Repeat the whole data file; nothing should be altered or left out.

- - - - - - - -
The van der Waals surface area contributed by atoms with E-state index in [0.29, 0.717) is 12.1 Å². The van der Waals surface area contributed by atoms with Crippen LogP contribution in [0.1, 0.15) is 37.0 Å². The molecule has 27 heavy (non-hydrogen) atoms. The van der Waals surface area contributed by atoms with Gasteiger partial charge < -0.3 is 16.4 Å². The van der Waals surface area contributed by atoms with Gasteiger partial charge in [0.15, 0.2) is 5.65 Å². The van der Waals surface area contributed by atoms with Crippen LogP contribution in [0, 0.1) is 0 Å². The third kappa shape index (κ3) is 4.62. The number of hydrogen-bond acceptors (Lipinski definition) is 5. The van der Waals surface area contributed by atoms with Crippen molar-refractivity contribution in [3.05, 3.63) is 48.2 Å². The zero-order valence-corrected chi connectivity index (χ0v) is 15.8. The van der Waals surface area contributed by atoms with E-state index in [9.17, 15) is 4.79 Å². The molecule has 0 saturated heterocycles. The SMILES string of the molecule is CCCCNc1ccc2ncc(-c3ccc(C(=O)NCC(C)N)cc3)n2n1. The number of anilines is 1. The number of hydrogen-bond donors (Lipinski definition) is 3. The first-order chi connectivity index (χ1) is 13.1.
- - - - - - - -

The van der Waals surface area contributed by atoms with E-state index in [0.29, 0.717) is 12.1 Å². The van der Waals surface area contributed by atoms with Crippen LogP contribution in [0.1, 0.15) is 37.0 Å². The molecule has 27 heavy (non-hydrogen) atoms. The van der Waals surface area contributed by atoms with Gasteiger partial charge < -0.3 is 16.4 Å². The van der Waals surface area contributed by atoms with Gasteiger partial charge in [0.15, 0.2) is 5.65 Å². The van der Waals surface area contributed by atoms with Crippen LogP contribution in [0, 0.1) is 0 Å². The third kappa shape index (κ3) is 4.62. The number of hydrogen-bond acceptors (Lipinski definition) is 5. The van der Waals surface area contributed by atoms with Crippen molar-refractivity contribution in [3.05, 3.63) is 48.2 Å². The zero-order valence-corrected chi connectivity index (χ0v) is 15.8. The van der Waals surface area contributed by atoms with E-state index in [9.17, 15) is 4.79 Å². The molecule has 0 saturated heterocycles. The SMILES string of the molecule is CCCCNc1ccc2ncc(-c3ccc(C(=O)NCC(C)N)cc3)n2n1. The number of anilines is 1. The number of hydrogen-bond donors (Lipinski definition) is 3. The first-order chi connectivity index (χ1) is 13.1.